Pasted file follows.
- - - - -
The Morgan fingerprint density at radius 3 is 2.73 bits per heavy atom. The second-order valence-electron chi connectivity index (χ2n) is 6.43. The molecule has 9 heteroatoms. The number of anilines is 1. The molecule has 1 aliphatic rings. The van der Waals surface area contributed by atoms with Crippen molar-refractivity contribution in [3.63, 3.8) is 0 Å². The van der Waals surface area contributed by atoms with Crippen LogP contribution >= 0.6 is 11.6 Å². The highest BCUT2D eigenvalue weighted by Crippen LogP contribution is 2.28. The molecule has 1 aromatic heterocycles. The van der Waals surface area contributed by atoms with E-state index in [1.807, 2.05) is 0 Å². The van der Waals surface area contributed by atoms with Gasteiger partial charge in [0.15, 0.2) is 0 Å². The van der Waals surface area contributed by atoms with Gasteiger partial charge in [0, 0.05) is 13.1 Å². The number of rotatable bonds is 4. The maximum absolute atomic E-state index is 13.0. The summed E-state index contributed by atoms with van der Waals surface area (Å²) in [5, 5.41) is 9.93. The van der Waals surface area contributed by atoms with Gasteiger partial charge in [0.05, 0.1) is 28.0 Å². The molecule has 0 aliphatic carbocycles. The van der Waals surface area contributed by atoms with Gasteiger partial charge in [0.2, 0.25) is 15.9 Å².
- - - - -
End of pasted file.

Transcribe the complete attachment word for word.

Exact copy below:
The Morgan fingerprint density at radius 3 is 2.73 bits per heavy atom. The second-order valence-electron chi connectivity index (χ2n) is 6.43. The molecule has 9 heteroatoms. The number of anilines is 1. The molecule has 1 aliphatic rings. The van der Waals surface area contributed by atoms with Crippen molar-refractivity contribution in [3.63, 3.8) is 0 Å². The van der Waals surface area contributed by atoms with Crippen LogP contribution >= 0.6 is 11.6 Å². The highest BCUT2D eigenvalue weighted by Crippen LogP contribution is 2.28. The molecule has 1 aromatic heterocycles. The van der Waals surface area contributed by atoms with E-state index in [1.807, 2.05) is 0 Å². The van der Waals surface area contributed by atoms with Gasteiger partial charge in [0.15, 0.2) is 0 Å². The van der Waals surface area contributed by atoms with Gasteiger partial charge in [0, 0.05) is 13.1 Å². The number of rotatable bonds is 4. The maximum absolute atomic E-state index is 13.0. The summed E-state index contributed by atoms with van der Waals surface area (Å²) in [5, 5.41) is 9.93. The van der Waals surface area contributed by atoms with Gasteiger partial charge in [0.05, 0.1) is 28.0 Å². The molecule has 0 aliphatic carbocycles. The van der Waals surface area contributed by atoms with Gasteiger partial charge in [0.2, 0.25) is 15.9 Å².